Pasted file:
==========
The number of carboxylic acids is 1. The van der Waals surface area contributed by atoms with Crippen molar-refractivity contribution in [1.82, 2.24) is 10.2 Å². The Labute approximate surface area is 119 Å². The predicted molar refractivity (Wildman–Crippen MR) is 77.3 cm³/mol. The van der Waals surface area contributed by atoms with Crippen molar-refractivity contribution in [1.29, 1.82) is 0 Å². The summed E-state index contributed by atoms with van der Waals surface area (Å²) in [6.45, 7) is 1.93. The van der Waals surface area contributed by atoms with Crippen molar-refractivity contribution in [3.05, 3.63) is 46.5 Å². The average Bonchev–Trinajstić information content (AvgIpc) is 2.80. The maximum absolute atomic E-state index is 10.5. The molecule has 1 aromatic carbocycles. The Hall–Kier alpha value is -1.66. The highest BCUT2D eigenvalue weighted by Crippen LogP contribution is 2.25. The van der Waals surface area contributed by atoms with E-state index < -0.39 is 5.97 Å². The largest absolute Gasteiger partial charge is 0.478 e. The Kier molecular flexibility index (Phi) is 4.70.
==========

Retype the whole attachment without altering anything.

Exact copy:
The number of carboxylic acids is 1. The van der Waals surface area contributed by atoms with Crippen molar-refractivity contribution in [1.82, 2.24) is 10.2 Å². The Labute approximate surface area is 119 Å². The predicted molar refractivity (Wildman–Crippen MR) is 77.3 cm³/mol. The van der Waals surface area contributed by atoms with Crippen molar-refractivity contribution in [1.29, 1.82) is 0 Å². The summed E-state index contributed by atoms with van der Waals surface area (Å²) in [6.45, 7) is 1.93. The van der Waals surface area contributed by atoms with Crippen molar-refractivity contribution in [3.05, 3.63) is 46.5 Å². The average Bonchev–Trinajstić information content (AvgIpc) is 2.80. The maximum absolute atomic E-state index is 10.5. The molecule has 1 aromatic carbocycles. The Hall–Kier alpha value is -1.66. The highest BCUT2D eigenvalue weighted by Crippen LogP contribution is 2.25. The van der Waals surface area contributed by atoms with E-state index < -0.39 is 5.97 Å². The largest absolute Gasteiger partial charge is 0.478 e. The Kier molecular flexibility index (Phi) is 4.70.